Will Technology Kill Traditional School-Based Education?

Novelist Isaac Asimov imagined 30 years ago that if everyone had a device connected to a broad information network, traditional schooling would be redundant. Most of us now have such a device.

Will we keep sending our children to school forever?
Will we keep sending our children to school forever?
Mariano Narodowski and Gustavo Romero


BUENOS AIRES — Do children need to be schooled to assure a functioning society? Does it make sense today to separate school from education? What about in the near future?

"De-schooling" was first proposed in 1971, by Ivan Illich. The educator anticipated online social networking and the markets (collaborative consumer applications), and imagined a world without schools, which he saw as being a tool of capitalist oppression. If one could leave children somewhere else where they would be cared for, watched and educated, would it be the end of schools?

The questions transcend the wishes of those stating them. Will we keep sending our children to school forever? The question is irrelevant, some might observe, when already many children either don't attend school, leave early, or are expelled. Certainly, but it's also a fact that over the past century, traditional schooling has expanded, even in the poorest countries.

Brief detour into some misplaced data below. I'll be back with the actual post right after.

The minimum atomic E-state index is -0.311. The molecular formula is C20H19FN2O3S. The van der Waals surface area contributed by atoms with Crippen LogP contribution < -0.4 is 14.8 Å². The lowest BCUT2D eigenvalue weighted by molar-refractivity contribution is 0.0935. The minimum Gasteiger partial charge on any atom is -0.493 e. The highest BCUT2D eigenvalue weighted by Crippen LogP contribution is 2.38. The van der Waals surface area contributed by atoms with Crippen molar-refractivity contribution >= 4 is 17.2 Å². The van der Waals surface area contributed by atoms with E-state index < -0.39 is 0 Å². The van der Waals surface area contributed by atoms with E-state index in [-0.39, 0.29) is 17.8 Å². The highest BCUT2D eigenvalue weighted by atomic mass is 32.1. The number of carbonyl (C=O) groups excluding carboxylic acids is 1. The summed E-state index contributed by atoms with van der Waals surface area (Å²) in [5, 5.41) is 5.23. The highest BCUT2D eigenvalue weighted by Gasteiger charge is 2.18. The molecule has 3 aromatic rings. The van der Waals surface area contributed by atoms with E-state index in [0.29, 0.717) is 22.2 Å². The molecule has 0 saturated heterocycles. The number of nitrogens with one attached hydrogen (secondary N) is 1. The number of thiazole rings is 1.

The novelty is that disruptive forms of knowledge transfer are having some disconcerting effects. Schools are no longer the only place where people acquire legitimate knowledge: networking sites, computer screens and Artificial Intelligence are penetrating our lives, allowing us to imagine a future of de-schooling. This may happen at least with some of the formative phases of traditional education systems, regardless of what we may wish to believe.

If one could leave children somewhere else where they would be cared for, watched and educated, would it be the end of schools?

The eminent science fiction novelist Isaac Asimov imagined all this in 1988. If, he contended, every person had a device connected to a network we would all learn from a vast, virtual library and there would be no need for schools. Three decades later, most of us now have such a device.

But so far the transfer of education to non-curricular methods faces one limit: childcare. The problem arises whenever classes are suspended. Periods of recess from school usually prompt temporary solutions: Non-school venues are organized to keep watch over and educate children, like holiday camps, though more often and more precariously, children are left to the care of a grown-up — a grandmother, neighbor or friend — and in those cases, studies show, this classic example of unpaid work is most often carried out by a woman.

In non-developed regions (where most people in the world live) and contrary to the promises that came with the march of modernity, new hiring formulae and paid work are increasing working hours for employees. It is a trend that will confirm schools as the place "to drop the children off," with the help of more laws to extend school hours based on the assumption that more school time is never a bad thing.

It seems that presently, schools are the only option providing daytime care and supervision of children and teenagers. As long as child labor is illegal and minors are considered non-autonomous, dependent subjects unable to fully govern themselves, school will be the only means of providing both mass-scale education and protection of these age groups.